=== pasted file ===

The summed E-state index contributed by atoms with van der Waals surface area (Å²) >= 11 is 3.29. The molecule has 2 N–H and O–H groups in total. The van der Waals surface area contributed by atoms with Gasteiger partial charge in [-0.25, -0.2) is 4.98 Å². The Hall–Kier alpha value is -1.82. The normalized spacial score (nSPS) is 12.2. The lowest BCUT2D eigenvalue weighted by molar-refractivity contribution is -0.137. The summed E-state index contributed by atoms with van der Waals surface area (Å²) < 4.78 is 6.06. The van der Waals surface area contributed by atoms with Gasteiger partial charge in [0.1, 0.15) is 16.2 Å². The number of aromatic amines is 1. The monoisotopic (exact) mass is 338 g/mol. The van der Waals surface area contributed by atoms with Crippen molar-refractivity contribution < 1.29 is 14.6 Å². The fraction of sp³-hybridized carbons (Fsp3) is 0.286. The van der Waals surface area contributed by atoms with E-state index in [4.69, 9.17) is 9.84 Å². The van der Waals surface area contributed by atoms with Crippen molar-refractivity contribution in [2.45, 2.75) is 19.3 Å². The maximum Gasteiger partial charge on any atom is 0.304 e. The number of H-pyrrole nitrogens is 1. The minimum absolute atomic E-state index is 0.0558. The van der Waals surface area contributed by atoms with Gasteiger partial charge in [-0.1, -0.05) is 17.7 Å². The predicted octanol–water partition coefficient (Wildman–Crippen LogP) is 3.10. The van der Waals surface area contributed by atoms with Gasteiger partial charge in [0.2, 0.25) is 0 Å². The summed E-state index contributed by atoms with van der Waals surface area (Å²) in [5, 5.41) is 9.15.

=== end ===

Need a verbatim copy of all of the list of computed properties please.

The summed E-state index contributed by atoms with van der Waals surface area (Å²) >= 11 is 3.29. The molecule has 2 N–H and O–H groups in total. The van der Waals surface area contributed by atoms with Gasteiger partial charge in [-0.25, -0.2) is 4.98 Å². The Hall–Kier alpha value is -1.82. The normalized spacial score (nSPS) is 12.2. The lowest BCUT2D eigenvalue weighted by molar-refractivity contribution is -0.137. The summed E-state index contributed by atoms with van der Waals surface area (Å²) < 4.78 is 6.06. The van der Waals surface area contributed by atoms with Gasteiger partial charge in [0.1, 0.15) is 16.2 Å². The number of aromatic amines is 1. The monoisotopic (exact) mass is 338 g/mol. The van der Waals surface area contributed by atoms with Crippen molar-refractivity contribution < 1.29 is 14.6 Å². The fraction of sp³-hybridized carbons (Fsp3) is 0.286. The van der Waals surface area contributed by atoms with E-state index in [4.69, 9.17) is 9.84 Å². The van der Waals surface area contributed by atoms with Crippen molar-refractivity contribution in [2.45, 2.75) is 19.3 Å². The maximum Gasteiger partial charge on any atom is 0.304 e. The number of H-pyrrole nitrogens is 1. The minimum absolute atomic E-state index is 0.0558. The van der Waals surface area contributed by atoms with Gasteiger partial charge in [-0.1, -0.05) is 17.7 Å². The predicted octanol–water partition coefficient (Wildman–Crippen LogP) is 3.10. The van der Waals surface area contributed by atoms with Gasteiger partial charge in [0.2, 0.25) is 0 Å². The summed E-state index contributed by atoms with van der Waals surface area (Å²) in [5, 5.41) is 9.15.